Glister and the Faerie Host; Glister just keeps on getting better and better….
by Andi Watson
When I reviewed Glister The Haunted Teapot back in August I described it thus:
“Glister Butterworth is a strange magnet. Like it says right there: wherever she goes, strange things happen around her. In fact Glister’s life is pretty strange without anything happening to her. She lives with her dad, Mr Butterworth, in a dilapidated, draughty, ramshackle old home called Chilblain Hall that really does have a mind of it’s own, complete with rooms that come and go as they please, Trolls in the wishing wells, String Quartets in the salon and Questing Elves and Dwarves renting the dungeons at 10 gold pieces an hour“
Essentially Andi’s produced a catch all character he can hang wacky stories from in Glister. The first book was all about a teapot haunted by an author who then proceeds to get Glister to ghost-write his final, great, unfinished masterpiece. The second book sees the Butterworth’s house up and leave after taking offence at criticism from the Bonny Village competition, leaving Glister and her father left homeless and trying to convince the house that it needs to return home.
And I concluded that in Glister there was:
“…a freshness, an innocence and a sheer joy in Watson’s work here. All the better served by a slightly more relaxed and open style to his artwork that not only touches on Manga stylings but also the very traditionally English stylings of illustrated children’s books. Likewise Andi’s writing takes on a lightness of tone and touch very appropriate for both the subject matter and the readership. It’s perfect for it’s intended market of young girls. But it’s also something boys and girls of all ages will really enjoy. Even us old folks.”
But I’ve now read The Faerie Host and have decided that it’s so much more than this.
With the third volume of this wonderfully delightful series Watson shows how versatile and wonderful his work can be and why I’ve believed for a long time that he’s one of Britain’s premier cartoonists. It starts off as we’ve come to expect, with a fun bit of early Christmas spirit (Dad getting the decorations up at Halloween) throughout Chilblain Hall:
(Christmas comes early for Glister, but not in a good way. Page from Glister #3, art by Andi Watson)
But in the space of a few pages the cute and happy go lucky tale of Glister’s Christmas routine turns from fun whimsy to beautifully tragic and heartbreaking.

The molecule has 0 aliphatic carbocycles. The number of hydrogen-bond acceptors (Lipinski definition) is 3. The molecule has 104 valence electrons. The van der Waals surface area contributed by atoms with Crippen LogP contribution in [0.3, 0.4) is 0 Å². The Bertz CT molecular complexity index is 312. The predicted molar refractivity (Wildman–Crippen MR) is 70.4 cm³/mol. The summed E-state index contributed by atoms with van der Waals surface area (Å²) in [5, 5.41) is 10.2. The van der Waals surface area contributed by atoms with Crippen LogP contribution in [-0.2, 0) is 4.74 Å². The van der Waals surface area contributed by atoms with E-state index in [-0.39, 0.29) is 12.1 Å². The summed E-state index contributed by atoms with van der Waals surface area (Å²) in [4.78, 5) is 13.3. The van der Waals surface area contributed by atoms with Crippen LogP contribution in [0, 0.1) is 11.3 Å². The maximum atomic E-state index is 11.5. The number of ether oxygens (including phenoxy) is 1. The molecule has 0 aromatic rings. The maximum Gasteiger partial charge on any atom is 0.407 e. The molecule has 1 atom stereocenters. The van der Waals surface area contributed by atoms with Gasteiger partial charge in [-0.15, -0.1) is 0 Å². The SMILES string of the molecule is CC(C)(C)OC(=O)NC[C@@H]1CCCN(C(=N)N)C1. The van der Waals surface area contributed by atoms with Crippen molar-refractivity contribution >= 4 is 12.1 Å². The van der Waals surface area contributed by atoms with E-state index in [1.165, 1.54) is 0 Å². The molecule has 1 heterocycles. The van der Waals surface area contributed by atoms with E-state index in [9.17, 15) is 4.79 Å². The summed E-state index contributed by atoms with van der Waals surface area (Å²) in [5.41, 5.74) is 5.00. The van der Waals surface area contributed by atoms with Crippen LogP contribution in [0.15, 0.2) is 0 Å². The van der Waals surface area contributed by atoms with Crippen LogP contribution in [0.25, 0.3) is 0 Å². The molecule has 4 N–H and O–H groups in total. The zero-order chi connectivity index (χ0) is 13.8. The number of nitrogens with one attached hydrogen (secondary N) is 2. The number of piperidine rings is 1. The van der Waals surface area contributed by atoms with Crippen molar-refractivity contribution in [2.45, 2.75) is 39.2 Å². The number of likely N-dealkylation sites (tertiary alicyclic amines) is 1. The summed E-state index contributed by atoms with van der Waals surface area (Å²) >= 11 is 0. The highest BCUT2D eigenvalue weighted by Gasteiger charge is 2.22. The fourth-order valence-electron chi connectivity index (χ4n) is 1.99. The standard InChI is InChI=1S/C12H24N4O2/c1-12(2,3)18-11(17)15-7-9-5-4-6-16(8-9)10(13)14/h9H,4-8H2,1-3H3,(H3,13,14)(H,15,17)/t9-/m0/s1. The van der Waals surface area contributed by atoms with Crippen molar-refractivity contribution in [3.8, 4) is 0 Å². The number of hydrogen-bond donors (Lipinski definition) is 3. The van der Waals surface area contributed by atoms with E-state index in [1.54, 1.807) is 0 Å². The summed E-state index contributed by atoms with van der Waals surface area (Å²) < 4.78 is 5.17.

“Now there was one thing that Glister held precious above all other things. Her Hoody. It had been knitted for her by her mother. No matter how many times she washed it, it always smelt of her mum.
Whenever she put the cardigan on, it felt like being held close to her mother’s chest as a baby. The memory of warm skin against her cheek and her mother’s hair falling over her face engulfed her.”
“Glister knew why her father tried to make each Christmas more magical than the last. It was because he couldn’t give her the one present she truly wanted but would never ask for. She wanted her mum.”
And with that one line, the entire tone of the book changes, in that one heartbreaking moment, the happiness of Glister’s existence dissolves …
But salvation for Glister may be at hand; recent boundary changes means that Chilblain Hall is now bordered by the Faerie realms and that very night Glister’s mom comes back; a shadowy image in Glister’s dressing table mirror. It turns out that Glister’s mom is trapped in Faerie and needs Glister’s help to escape. So Glister embarks upon a dangerous quest across the faerie realms and battles the Faerie King for the life of her mother, but can she do it, can she really get her mom back? Or will she be left full of sadness and missing her mom more than ever? I’ll leave that to you to discover, but let’s just say that all the Butterworth’s are a resourceful lot, and Glister’s mother has a plan, although it may not all work out quite the way you imagine….
I had tears in my eyes by the end of this issue. It was just so lovely and perfectly done.
So Andi does it again, producing not just a wonderful piece of comics, but something that initially seemed lightweight and just a simple bit of fun and ends up something far more serious and thoughtful. He’s a master at this, taking a situation and wringing real human emotion out of it. And even here, in this lovingly wrought bit of lightweight fun he does it again, raising not just a smile but a tear from the reader as well. Truly, a young master of the art.
Glister: The Faerie Host is the best of the Glister series so far, taking all of the fun and quirky adventure of the first two volumes but injecting something wonderfully tragic and melancholic to truly make this volume something for everyone. It’s marketed as being for age 6 plus – I’m 39 now and it was perfect for me, just as it was perfect for Molly, aged 10. And when you finish it, when your child finishes it, I’d expect that you’ll be describing it as perfect as well.
Volume 4 in the Glister series; The Family Tree is out in March and I’m looking forward to it already.